The fascination with Baroque music and the willingness to showcase its refined beauty to contemporary audiences is what inspired these four musicians and launched their joint adventure on the stages both in Poland and around the world, as part of international festivals of Early Music.
The Aetas Baroca group was founded in 2014 in Hague, where its members explored the secrets of historical performance practices at the Royal Conservatory of Music. They are all instrumentalists who, while working on each element of the piece of music, wish to emphasize the importance of Baroque music in its rhetorical dimension. They all share a specific interest in the eighteenth-century affect theory and musical interpretation of gestures from the world of movement and Baroque dance, which had a big influence on the music of that time. What is more, their unique care of stylistic ornamentation and musical rhetoric allows the listener to go on a brief tour of the age of glamour and extravagance.
Thanks to the presence of the traverso flute and Baroque cello, the group focuses on performing Italian, German and French music of the late Baroque. With their every performance the interiors of Polish, Czech, German and Dutch cathedrals and music halls are filled with music by Jean-Philippe Rameau, Antonio Caldara, Georg Philipp Telemann, Claude Galbastre, Johann Sebastian Bach, Jean Barriere and others.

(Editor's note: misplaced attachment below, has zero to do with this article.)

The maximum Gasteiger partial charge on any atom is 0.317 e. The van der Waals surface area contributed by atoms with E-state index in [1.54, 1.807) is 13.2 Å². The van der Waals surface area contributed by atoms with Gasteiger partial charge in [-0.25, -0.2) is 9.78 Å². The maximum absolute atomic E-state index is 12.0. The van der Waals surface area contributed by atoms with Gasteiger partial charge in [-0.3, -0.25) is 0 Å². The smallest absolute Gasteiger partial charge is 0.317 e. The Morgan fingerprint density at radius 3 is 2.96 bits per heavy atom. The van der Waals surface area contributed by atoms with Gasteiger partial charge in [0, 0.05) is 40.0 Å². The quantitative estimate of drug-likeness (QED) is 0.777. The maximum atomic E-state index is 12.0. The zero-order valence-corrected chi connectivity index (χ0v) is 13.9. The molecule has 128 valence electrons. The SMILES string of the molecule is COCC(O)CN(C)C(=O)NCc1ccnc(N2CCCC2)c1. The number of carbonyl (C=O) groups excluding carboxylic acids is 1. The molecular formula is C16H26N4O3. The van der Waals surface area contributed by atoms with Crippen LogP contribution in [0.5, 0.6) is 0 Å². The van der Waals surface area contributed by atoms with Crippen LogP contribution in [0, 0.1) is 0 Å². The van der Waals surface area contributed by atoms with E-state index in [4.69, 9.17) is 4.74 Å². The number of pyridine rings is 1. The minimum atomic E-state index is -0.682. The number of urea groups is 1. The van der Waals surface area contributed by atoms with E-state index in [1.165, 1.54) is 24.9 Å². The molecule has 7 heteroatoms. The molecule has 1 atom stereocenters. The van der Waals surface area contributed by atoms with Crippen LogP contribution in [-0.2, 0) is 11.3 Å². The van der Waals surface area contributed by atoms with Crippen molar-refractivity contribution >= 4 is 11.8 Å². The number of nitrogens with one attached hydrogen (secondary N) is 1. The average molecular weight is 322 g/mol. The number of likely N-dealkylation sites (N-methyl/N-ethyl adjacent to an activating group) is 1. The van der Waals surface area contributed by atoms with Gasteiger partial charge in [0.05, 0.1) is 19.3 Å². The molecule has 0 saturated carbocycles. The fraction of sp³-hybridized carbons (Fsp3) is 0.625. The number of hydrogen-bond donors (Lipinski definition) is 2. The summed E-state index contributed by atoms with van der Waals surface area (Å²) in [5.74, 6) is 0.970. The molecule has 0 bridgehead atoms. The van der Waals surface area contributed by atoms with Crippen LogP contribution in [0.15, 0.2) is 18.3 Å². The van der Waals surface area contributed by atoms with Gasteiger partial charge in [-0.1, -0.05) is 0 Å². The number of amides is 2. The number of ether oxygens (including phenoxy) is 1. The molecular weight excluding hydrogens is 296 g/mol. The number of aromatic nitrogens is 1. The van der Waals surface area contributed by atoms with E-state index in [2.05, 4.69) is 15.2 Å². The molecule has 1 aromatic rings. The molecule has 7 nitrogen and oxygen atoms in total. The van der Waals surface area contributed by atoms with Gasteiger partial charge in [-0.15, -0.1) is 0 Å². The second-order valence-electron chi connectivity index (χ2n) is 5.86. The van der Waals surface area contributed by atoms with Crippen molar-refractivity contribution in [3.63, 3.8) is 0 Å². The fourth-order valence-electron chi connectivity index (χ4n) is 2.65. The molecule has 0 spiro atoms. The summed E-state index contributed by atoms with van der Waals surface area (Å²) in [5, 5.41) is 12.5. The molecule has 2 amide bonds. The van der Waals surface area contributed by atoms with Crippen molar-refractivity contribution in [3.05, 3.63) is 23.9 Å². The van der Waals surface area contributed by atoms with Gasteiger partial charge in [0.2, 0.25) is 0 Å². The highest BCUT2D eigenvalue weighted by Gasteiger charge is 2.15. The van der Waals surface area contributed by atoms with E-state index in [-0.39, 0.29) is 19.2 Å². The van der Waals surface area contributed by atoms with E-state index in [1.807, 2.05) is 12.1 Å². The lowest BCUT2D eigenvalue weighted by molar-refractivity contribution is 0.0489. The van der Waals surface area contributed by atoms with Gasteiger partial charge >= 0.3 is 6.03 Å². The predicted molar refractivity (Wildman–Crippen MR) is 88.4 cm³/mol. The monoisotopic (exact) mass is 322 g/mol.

The group’s unique sound comes from the members’ shared passion for the style of the Baroque era, which is composed of three very different, yet simultaneously developed streams: the decorative rococo, the ethereal and orderly gallant and proto-romantic Sturm und Drang. As sincere enthusiasts and lovers of early music, the group wishes to share the joy of it not only with the connoisseurs, but also with everyone who has not had much contact with it.
The group members also work as teachers who, besides performing, give workshops for children and young people on early music with an aim to present the tone colour possibilities of ancient instruments and to encourage young people’s interest in this mysterious time in the history of music.